Our Professional Diploma in UX Design inspired Tim to fulfil his lifelong dream of becoming an entrepreneur.
What brought UX onto your radar?
When I was studying business administration in Rotterdam, I set up my own transcription business. It got so big that we needed to build an online platform to manage things better.
I was doing UX without knowing it! I created user flows, worked on its design, and I really enjoyed thinking deeply about our product.
We sold our transcription company in 2017 and I started working at a big tech company. But I realised that I didn’t enjoy it. Corporate life doesn’t suit me and I didn’t enjoy doing sales. I felt put in a box. So I quit after a year and a half there with no plan.
I took a few months to think about what to do next and then I found the Professional Diploma in UX Design. It was probably the first time that I really enjoyed studying something.
Where did you get the idea for your startup, User Sense?
The Professional Diploma inspired me to create my own startup, User Sense. I probably wouldn’t be here if it wasn’t for the course.
I loved the user research module and how Colman taught it. I’m now doing a masters in applied cognitive psychology because of that.
The usability test assignment showed me how badly designed some websites are.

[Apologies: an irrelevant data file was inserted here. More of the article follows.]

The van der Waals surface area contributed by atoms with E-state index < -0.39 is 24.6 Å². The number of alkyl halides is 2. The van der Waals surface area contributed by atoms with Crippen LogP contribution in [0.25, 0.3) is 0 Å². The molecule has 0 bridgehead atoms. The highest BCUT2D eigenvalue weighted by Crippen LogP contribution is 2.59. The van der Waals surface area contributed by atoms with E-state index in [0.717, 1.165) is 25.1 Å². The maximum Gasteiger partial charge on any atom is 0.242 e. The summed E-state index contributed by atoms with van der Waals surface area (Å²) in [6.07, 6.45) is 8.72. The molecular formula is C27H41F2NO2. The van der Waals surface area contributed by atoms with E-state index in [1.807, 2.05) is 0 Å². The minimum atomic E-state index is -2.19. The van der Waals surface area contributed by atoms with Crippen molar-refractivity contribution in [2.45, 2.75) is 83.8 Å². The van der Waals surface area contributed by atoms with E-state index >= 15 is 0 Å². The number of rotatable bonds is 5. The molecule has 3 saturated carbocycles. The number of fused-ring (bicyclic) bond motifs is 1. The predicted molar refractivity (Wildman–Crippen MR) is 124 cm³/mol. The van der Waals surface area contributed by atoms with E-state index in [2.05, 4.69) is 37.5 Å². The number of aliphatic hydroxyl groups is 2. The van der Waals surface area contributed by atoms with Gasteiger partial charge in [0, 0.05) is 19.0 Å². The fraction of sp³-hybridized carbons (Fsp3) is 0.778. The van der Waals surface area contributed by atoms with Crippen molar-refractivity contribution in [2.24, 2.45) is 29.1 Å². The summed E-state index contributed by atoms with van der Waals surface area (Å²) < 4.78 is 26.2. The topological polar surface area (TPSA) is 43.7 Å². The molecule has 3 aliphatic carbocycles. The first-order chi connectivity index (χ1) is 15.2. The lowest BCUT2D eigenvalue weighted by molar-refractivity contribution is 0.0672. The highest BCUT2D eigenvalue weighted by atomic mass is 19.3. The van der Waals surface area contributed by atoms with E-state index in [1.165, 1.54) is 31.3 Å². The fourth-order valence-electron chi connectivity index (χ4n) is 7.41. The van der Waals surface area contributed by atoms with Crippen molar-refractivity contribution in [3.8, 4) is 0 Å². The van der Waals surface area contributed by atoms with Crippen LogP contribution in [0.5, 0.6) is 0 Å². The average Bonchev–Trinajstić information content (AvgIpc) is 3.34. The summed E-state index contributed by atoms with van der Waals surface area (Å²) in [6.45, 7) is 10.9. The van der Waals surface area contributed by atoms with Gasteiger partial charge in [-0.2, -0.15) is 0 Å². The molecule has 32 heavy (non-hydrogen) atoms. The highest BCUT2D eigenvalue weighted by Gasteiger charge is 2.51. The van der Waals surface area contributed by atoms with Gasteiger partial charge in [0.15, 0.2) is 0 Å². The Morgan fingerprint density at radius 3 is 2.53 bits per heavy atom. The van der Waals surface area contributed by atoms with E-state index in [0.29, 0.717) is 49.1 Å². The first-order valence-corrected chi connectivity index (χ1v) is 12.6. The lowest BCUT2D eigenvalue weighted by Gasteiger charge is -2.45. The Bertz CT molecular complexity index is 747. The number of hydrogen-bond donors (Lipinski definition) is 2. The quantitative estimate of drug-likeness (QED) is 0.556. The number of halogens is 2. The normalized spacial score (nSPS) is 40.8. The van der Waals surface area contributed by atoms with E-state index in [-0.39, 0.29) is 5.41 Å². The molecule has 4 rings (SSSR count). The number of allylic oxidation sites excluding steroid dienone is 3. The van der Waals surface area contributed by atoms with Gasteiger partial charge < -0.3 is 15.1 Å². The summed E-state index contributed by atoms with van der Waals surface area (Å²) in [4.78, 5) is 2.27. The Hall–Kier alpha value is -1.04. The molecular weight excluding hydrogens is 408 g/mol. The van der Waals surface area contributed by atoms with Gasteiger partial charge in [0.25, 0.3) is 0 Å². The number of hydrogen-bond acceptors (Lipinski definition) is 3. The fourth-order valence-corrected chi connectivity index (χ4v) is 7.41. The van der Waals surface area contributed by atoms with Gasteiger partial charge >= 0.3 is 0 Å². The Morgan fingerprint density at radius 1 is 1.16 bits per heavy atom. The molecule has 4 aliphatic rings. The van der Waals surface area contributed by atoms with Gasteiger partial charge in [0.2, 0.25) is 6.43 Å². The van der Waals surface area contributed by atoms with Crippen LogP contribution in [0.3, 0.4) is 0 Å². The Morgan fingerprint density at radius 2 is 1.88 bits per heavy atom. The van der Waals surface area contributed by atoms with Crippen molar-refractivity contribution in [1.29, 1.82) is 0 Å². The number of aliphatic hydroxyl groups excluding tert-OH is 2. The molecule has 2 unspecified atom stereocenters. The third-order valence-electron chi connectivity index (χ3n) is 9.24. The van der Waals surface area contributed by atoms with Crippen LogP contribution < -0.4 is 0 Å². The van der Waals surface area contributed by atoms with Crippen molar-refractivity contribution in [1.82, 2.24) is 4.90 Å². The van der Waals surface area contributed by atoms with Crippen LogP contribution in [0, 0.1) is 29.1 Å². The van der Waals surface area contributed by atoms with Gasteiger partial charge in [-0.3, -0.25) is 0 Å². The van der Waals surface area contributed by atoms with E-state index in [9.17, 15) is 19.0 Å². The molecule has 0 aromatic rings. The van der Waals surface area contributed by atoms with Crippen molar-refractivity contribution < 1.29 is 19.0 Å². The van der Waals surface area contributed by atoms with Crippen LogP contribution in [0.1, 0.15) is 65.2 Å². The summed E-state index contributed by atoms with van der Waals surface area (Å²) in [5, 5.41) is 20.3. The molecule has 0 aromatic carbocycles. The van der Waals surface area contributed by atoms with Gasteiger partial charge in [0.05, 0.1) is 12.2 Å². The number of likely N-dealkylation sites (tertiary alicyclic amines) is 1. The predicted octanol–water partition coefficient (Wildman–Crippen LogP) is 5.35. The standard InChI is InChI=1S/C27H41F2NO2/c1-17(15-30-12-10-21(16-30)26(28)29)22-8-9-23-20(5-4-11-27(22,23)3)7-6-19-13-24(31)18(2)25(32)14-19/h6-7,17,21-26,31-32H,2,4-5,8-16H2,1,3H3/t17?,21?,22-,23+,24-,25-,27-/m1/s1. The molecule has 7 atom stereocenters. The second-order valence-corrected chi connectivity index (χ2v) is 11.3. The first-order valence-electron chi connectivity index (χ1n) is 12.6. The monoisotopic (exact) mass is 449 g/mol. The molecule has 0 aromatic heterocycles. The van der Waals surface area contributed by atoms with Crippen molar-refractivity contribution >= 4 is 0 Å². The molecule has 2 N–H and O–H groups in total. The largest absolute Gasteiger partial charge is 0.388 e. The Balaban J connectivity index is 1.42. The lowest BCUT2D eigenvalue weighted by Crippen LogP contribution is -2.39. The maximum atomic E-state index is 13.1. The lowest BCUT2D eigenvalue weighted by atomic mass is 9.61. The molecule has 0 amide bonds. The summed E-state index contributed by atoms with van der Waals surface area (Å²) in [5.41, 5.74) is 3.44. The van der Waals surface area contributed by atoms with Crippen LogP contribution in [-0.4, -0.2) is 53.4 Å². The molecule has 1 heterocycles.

I Googled to see if you could do usability testing online. And found out that there were a lot of American corporations doing remote testing. But they weren’t localised for European markets. I thought I could do that.
What do you do at User Sense?
We do usability testing and deliver a research report and a highlight video to clients. We show them the most interesting findings in a 5-10 minute video.
These videos have a real human touch compared to data tools like Google Analytics. And you don’t have an expert telling you what to do – it’s just the truth from real users.
We launched last June. And then since last August we’ve had actual clients – and they pay us!
Our goal is to build a localised usability testing for the European market. We’re already conducting tests in the Netherlands, the UK and Germany. We want to expand into France and Scandinavia next.
Startup life is much better than working for a corporation. You can do so much more, you’ve more freedom, and everything is more challenging.
What are the benefits of remote usability testing?
Traditionally you’d do testing in a usability lab. So participants would come to a physical location. And you’d have researchers, camera equipment and they’d be recorded. I don’t think it’s a natural environment.
We have a database of participants who can do usability testing from their own phone or laptop, in their own home, in their own time. It’s much easier if you need to hire participants with a specific profile.
Did you use your UX skills to build User Sense?
I started User Sense with my business partner Frank. Frank’s my former high school IT teacher and he helped to build my transcription business too.